Robert J. Marinelli, Kelli Montgomery, Chih Long Liu, Nigam H. Shah, Wijan Prapong, Michael Nitzberg, Zachariah K. Zachariah, Gavin J. Sherlock, Yasodha Natkunam, Robert B. West, Matt van de Rijn, Patrick O. Brown, and Catherine A. Ball. The Stanford Tissue Microarray Database. Nucleic Acids Res 2008 36(Database issue): D871-7. Epub 2007 Nov 7 doi:10.1093/nar/gkm861.
You can find a pre-processed HDF5 file with patches of 224x224x3 resolution here, each of the patches also contains labeling information of the estrogen receptor status and survival time.
This is a sample of an original TMA image:
You can find pre-trained weights for the model here
h5py 2.9.0 numpy 1.16.1 pandas 0.24.1 scikit-image 0.14.2 scikit-learn 0.20.2 scipy 1.2.0 seaborn 0.9.0 sklearn 0.0 tensorboard 1.12.2 tensorflow 1.12.0 tensorflow-probability 0.5.0 python 3.6.7
Load model and generate images:
- Find the images in the ‘evaluation’ folder: ``` usage: generate_fake_samples.py [-h] –checkpoint CHECKPOINT [–num_samples NUM_SAMPLES] [–batch_size BATCH_SIZE] –z_dim Z_DIM [–main_path MAIN_PATH] [–dbs_path DBS_PATH]
PathologyGAN fake image generator.
optional arguments: -h, –help show this help message and exit –checkpoint CHECKPOINT Path to pre-trained weights (.ckt) of PathologyGAN. –num_samples NUM_SAMPLES Number of images to generate. –batch_size BATCH_SIZE Batch size. –z_dim Z_DIM Latent space size. –main_path MAIN_PATH Path for the output run. –dbs_path DBS_PATH Directory with DBs to use.
* Usage example:
python3 ./generate_fake_samples.py –num_samples 100 –batch_size 50 –z_dim 200 –checkpoint data_model_output/PathologyGAN/h224_w224_n3_zdim_200/checkpoints/PathologyGAN.ckt –main_path path_for_folder_to_dump_evaluation –dbs_path path_to_main_folde_with_dataset_folder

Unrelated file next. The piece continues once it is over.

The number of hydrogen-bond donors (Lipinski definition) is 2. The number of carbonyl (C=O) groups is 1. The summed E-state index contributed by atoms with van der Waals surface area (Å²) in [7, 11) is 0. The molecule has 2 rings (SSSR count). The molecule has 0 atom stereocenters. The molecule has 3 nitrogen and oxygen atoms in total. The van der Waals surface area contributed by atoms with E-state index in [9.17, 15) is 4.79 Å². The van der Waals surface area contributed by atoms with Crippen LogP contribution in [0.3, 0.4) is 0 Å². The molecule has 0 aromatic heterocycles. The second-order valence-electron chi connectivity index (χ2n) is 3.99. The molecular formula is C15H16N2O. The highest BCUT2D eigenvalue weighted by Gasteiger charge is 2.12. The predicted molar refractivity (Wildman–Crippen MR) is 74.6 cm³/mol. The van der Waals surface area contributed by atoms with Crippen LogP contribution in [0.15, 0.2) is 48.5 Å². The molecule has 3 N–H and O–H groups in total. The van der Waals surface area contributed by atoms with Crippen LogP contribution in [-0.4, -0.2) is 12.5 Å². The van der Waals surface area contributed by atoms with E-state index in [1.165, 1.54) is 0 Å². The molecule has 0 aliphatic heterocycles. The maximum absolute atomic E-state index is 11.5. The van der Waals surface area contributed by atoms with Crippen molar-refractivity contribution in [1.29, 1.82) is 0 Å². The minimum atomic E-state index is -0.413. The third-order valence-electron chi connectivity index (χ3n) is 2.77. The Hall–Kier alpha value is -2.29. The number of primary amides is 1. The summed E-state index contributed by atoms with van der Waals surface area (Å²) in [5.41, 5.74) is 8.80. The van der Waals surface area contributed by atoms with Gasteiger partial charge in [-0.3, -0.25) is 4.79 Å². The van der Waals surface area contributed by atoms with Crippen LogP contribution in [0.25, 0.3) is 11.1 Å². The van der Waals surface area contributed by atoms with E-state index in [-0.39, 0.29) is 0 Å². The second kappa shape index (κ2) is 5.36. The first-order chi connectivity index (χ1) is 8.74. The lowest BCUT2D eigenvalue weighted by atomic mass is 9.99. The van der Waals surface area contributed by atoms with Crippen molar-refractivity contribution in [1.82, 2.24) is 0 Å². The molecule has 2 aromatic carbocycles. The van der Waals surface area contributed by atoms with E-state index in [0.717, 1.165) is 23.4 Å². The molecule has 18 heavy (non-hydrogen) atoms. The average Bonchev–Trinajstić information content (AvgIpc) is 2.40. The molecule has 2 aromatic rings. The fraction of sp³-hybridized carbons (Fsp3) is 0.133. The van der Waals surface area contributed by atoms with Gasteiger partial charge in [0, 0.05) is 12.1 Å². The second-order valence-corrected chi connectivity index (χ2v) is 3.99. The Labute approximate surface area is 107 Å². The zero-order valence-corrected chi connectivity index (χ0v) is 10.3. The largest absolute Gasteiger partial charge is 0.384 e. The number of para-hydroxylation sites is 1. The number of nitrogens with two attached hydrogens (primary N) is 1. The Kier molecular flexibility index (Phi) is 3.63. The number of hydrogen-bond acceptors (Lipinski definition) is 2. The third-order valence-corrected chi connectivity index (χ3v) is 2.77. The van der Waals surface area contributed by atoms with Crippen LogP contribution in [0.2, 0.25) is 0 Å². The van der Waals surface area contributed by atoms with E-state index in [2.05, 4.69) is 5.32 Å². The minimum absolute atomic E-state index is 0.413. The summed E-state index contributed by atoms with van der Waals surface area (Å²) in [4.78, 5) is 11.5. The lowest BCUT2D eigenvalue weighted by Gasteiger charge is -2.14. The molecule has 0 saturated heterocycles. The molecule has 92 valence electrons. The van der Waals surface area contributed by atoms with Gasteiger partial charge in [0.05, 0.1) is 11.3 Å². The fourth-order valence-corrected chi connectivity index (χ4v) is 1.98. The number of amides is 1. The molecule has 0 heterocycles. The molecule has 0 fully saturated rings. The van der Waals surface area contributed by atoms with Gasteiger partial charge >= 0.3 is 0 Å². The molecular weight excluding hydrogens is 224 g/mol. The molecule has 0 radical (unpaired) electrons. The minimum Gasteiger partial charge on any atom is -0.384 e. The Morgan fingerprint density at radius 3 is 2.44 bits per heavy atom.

## Training PathologyGAN: You can find a pre-processed HDF5 file with patches of 224x224x3 resolution [here](https://drive.google.com/open?id=1LpgW85CVA48C8LnpmsDMdHqeCGHKsAxw), each of the patches also contains labeling information of the estrogen receptor status and survival time. Place the 'vgh_nki' under the 'dataset' folder in the main PathologyGAN path. Each model was trained on an NVIDIA Titan Xp 12 GB for 45 epochs, approximately 72 hours.
usage: run_pathgan.py [-h] [–epochs EPOCHS] [–batch_size BATCH_SIZE] [–model MODEL]
optional arguments: -h, –help show this help message and exit –epochs EPOCHS Number epochs to run: default is 45 epochs. –batch_size BATCH_SIZE Batch size, default size is 64. –model MODEL Model name.
* Pathology GAN training example:
## Find closest and furthest neighbors between generated and real images: * You will need the Inception-V1 features of the images in a HDF5 file format.
usage: find_nearest_neighbors.py [-h] –out_path OUT_PATH –real_features REAL_FEATURES_HDF5 –fake_features GEN_FEATURES_HDF5 –real_images REAL_IMAGES_HDF5 –fake_images FAKE_IMAGES_HDF5 –num_neigh NUM_NEIGH [–selected_list SELECTED_LIST [SELECTED_LIST …]]
PathologyGAN nearest neighbors finder.
optional arguments: -h, –help show this help message and exit –out_path OUT_PATH Output path folder for images. –real_features REAL_FEATURES_HDF5 Path to the real features HDF5 file. –fake_features GEN_FEATURES_HDF5 Path to the fake features HDF5 file. –real_images REAL_IMAGES_HDF5 Path to the real images HDF5 file. –fake_images FAKE_IMAGES_HDF5 Path to the fake images HDF5 file. –num_neigh NUM_NEIGH Number of nearest neighbors to show. –selected_list SELECTED_LIST [SELECTED_LIST …] You can provide a list of generated image indeces to fine its neighbors.
python3 find_nearest_neighbors.py –out_path project_path –real_features project_path/hdf5_nki_vgh_he_features_real.h5 –fake_features project_path/hdf5_nki_vgh_he_features_generated.h5 –real_images project_path/hdf5_nki_vgh_he_images_real.h5 –fake_images project_path/hdf5_nki_vgh_he_images_generated.h5 –num_neigh 10 –selected_list 100 1131 1604 2491 2700 2685 3031 303 3155 4724 ```